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Re: Question with a sebenza 1 year 11 months ago #4305

  • cbwx34
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CliffStamp wrote:
Based on experience with the Sebenza and other blades, you are likely experiencing poor performance from a number of issues the most likely one being that the edge was over heated in the initial grinding. I would suggest :

-make one pass right into the stones to grind a small flat along the edge which clearly reflects light
-apex the edge until it stops reflecting light
-increase the angle dramatically (as in 10-15 dps) and use 1-2 passes per side
-reset the angle and use 10-20 extremely light passes (5-10 grams of load) to remove the heavy micro-bevel

This is a good suggestion.
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Re: Question with a sebenza 1 year 11 months ago #4306

  • cbwx34
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BassLakeDan wrote:
I make one conclusion so far about all this: 1.) I think we might have debunked here the ‘must be operator error and you have a wire hair remaining on the blade apex’ issue.. I conclude that the thing would have never survived 75 contacts in the same area and only shown a 100 gram increase if there were serious apex issues with sharpening technique. It seems likely that things would have degraded much more rapidly and the push cut forces would have ramped up to much higher values much sooner if that was the case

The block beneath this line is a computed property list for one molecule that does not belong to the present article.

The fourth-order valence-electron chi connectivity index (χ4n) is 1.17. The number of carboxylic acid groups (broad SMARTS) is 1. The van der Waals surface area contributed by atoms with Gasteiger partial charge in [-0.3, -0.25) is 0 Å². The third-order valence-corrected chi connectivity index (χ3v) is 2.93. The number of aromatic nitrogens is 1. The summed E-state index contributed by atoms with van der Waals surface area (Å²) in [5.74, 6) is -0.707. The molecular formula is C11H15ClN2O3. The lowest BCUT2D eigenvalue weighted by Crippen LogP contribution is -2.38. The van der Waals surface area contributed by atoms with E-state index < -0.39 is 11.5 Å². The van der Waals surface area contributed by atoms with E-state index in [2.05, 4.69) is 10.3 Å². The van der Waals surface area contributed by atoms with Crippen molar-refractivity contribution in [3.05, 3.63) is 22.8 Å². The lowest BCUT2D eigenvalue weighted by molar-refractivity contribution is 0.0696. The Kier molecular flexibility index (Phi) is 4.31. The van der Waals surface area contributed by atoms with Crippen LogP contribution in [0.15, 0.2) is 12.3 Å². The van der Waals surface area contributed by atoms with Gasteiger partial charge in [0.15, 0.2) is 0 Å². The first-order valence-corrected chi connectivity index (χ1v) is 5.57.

Good post and testing... but I'm not sure I understand (or if you're saying...) how you came to this conclusion for Rlb's knife? I think it would also be benefical if, after the testing you just did (if you haven't done anything else to the knife), is to repeat what Rlb did... make 10 cuts thru some paper and see how the edge holds up.
Last Edit: 1 year 11 months ago by cbwx34.
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Re: Question with a sebenza 1 year 11 months ago #4309

  • BassLakeDan
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cbwx34 wrote:
..but I'm not sure I understand (or if you're saying...) how you came to this conclusion for Rlb's knife? I think it would also be benefical if, after the testing you just did (if you haven't done anything else to the knife), is to repeat what Rlb did... make 10 cuts thru some paper and see how the edge holds up.